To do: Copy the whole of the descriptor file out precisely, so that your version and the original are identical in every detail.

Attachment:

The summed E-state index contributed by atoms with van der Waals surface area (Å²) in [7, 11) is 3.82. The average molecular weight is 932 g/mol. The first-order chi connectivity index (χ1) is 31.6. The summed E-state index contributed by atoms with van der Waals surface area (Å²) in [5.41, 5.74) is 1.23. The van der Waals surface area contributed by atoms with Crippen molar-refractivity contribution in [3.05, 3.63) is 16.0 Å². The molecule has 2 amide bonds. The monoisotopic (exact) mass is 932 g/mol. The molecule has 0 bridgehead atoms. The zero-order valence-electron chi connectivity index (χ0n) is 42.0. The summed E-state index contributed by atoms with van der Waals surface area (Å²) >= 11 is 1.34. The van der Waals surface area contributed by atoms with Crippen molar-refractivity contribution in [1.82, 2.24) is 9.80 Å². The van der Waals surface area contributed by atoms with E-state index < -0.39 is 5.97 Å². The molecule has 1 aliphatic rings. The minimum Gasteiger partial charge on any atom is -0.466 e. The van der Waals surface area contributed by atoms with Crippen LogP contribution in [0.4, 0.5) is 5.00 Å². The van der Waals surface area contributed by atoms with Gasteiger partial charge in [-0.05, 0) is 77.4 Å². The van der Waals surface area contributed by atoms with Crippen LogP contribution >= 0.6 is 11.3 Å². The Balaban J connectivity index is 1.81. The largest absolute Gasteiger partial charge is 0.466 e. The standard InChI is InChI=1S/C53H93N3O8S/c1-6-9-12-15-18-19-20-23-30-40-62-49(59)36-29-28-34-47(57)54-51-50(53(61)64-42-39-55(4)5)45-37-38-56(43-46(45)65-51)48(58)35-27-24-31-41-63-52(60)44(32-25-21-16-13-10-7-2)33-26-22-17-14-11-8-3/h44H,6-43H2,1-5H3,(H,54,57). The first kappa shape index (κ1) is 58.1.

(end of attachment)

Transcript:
The summed E-state index contributed by atoms with van der Waals surface area (Å²) in [7, 11) is 3.82. The average molecular weight is 932 g/mol. The first-order chi connectivity index (χ1) is 31.6. The summed E-state index contributed by atoms with van der Waals surface area (Å²) in [5.41, 5.74) is 1.23. The van der Waals surface area contributed by atoms with Crippen molar-refractivity contribution in [3.05, 3.63) is 16.0 Å². The molecule has 2 amide bonds. The monoisotopic (exact) mass is 932 g/mol. The molecule has 0 bridgehead atoms. The zero-order valence-electron chi connectivity index (χ0n) is 42.0. The summed E-state index contributed by atoms with van der Waals surface area (Å²) >= 11 is 1.34. The van der Waals surface area contributed by atoms with Crippen molar-refractivity contribution in [1.82, 2.24) is 9.80 Å². The van der Waals surface area contributed by atoms with E-state index < -0.39 is 5.97 Å². The molecule has 1 aliphatic rings. The minimum Gasteiger partial charge on any atom is -0.466 e. The van der Waals surface area contributed by atoms with Crippen LogP contribution in [0.4, 0.5) is 5.00 Å². The van der Waals surface area contributed by atoms with Gasteiger partial charge in [-0.05, 0) is 77.4 Å². The van der Waals surface area contributed by atoms with Crippen LogP contribution >= 0.6 is 11.3 Å². The Balaban J connectivity index is 1.81. The largest absolute Gasteiger partial charge is 0.466 e. The standard InChI is InChI=1S/C53H93N3O8S/c1-6-9-12-15-18-19-20-23-30-40-62-49(59)36-29-28-34-47(57)54-51-50(53(61)64-42-39-55(4)5)45-37-38-56(43-46(45)65-51)48(58)35-27-24-31-41-63-52(60)44(32-25-21-16-13-10-7-2)33-26-22-17-14-11-8-3/h44H,6-43H2,1-5H3,(H,54,57). The first kappa shape index (κ1) is 58.1.